Coal ash is what is left after coal is burned to produce energy in power plants. The spill of wet coal ash or slury, which had yet to be stopped as of press time, comes just four years after one of the nation's worst environmental disasters in Kingston, Tenn. when a massive flood of toxic coal ash spilled from a containment pond of a Tennessee Valley Authority coal power plant.
The spill comes while West Virginia is still recovering from a Jan. 9 chemical spill in the Elk River that caused 300,000 residents in nine counties to go without drinking water. The chemical was used to prepare coal for burning.
"The river has its headwaters in the Blue Ridge Mountains, meanders along the North Carolina-Virginia state line and supplies water to downriver cities such as Danville, Va., to the east," write Valerie Bauerlein and Cassandra Sweet.
So far the spill hasn't affected quality of drinking water because the solid material generally is caught in intake filters, local water managers said. But it has riled environmentalists, some of whom picketed this week in front of Duke's Charlotte headquarters, about 130 miles southwest.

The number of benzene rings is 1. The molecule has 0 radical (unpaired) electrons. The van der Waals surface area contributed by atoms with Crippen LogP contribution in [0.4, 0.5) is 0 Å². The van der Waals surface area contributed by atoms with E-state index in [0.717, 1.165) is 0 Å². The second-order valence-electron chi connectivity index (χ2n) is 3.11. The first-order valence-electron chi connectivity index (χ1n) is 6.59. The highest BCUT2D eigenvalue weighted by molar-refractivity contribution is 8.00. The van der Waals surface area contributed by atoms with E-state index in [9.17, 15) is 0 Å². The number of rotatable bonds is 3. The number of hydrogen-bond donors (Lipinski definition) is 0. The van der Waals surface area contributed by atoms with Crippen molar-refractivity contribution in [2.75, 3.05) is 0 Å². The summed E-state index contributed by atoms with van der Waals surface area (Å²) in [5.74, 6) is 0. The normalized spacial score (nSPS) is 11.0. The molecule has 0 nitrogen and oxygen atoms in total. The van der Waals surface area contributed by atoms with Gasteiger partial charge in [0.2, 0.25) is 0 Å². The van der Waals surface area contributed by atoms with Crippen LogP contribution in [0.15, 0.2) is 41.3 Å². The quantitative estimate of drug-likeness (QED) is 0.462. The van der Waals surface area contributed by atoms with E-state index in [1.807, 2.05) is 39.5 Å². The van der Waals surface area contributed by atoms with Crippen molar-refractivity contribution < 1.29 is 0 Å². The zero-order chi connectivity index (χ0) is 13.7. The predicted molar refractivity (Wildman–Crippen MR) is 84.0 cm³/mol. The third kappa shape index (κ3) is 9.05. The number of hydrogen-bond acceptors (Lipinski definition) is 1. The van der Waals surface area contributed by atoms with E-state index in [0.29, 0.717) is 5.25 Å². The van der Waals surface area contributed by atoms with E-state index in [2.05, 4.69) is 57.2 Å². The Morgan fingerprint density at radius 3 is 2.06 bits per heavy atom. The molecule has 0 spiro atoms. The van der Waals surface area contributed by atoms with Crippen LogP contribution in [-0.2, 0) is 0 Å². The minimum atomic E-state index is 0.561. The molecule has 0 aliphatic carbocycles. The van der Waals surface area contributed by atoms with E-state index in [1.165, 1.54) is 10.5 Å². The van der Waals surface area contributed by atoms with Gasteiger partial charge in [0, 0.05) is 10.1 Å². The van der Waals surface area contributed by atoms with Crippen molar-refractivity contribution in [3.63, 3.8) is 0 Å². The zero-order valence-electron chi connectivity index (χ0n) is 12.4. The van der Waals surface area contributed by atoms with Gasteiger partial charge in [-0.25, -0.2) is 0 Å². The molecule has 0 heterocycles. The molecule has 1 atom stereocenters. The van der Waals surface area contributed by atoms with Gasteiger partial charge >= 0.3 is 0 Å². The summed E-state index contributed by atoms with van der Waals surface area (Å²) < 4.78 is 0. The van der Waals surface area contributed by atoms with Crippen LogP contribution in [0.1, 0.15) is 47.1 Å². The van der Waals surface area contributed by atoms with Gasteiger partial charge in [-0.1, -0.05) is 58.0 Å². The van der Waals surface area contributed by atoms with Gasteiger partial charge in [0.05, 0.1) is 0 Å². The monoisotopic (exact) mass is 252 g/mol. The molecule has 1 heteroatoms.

The Los Angeles Times reports that an environmental group, Waterkeeper Alliance, claims the spill has impacted drinking water quality. The group "said its tests of water collected just yards from the spill site here showed dangerous level of toxins, including arsenic, chromium, lead, iron and other heavy metals. Arsenic levels in the samples were 35 times higher than the maximum containment level set by the Environmental Protection Agency for drinking water." See Waterkeeper Alliance photos of the spill.
"Environmentalists want ash to be regulated as a hazardous material", pointing to the trace amounts of mercury, arsenic and selenium, write Bauerlein and Sweet. However, the "energy industry has fought the hazardous waste designation, noting coal ash contains natural materials present in soil and rock."
Environmentalists have also "called for old coal ash to be moved to lined underground dumps, as is common at newer coal plants." That measure would appear to make much sense considering the current case suit against Duke Energy.
North Carolina Department of Environment and Natural Resources sued Duke in state court last spring alleging that the company's coal storage sites violated existing standards for water quality and posed "a serious danger to the health, safety and welfare of the people of North Carolina.". The case is ongoing.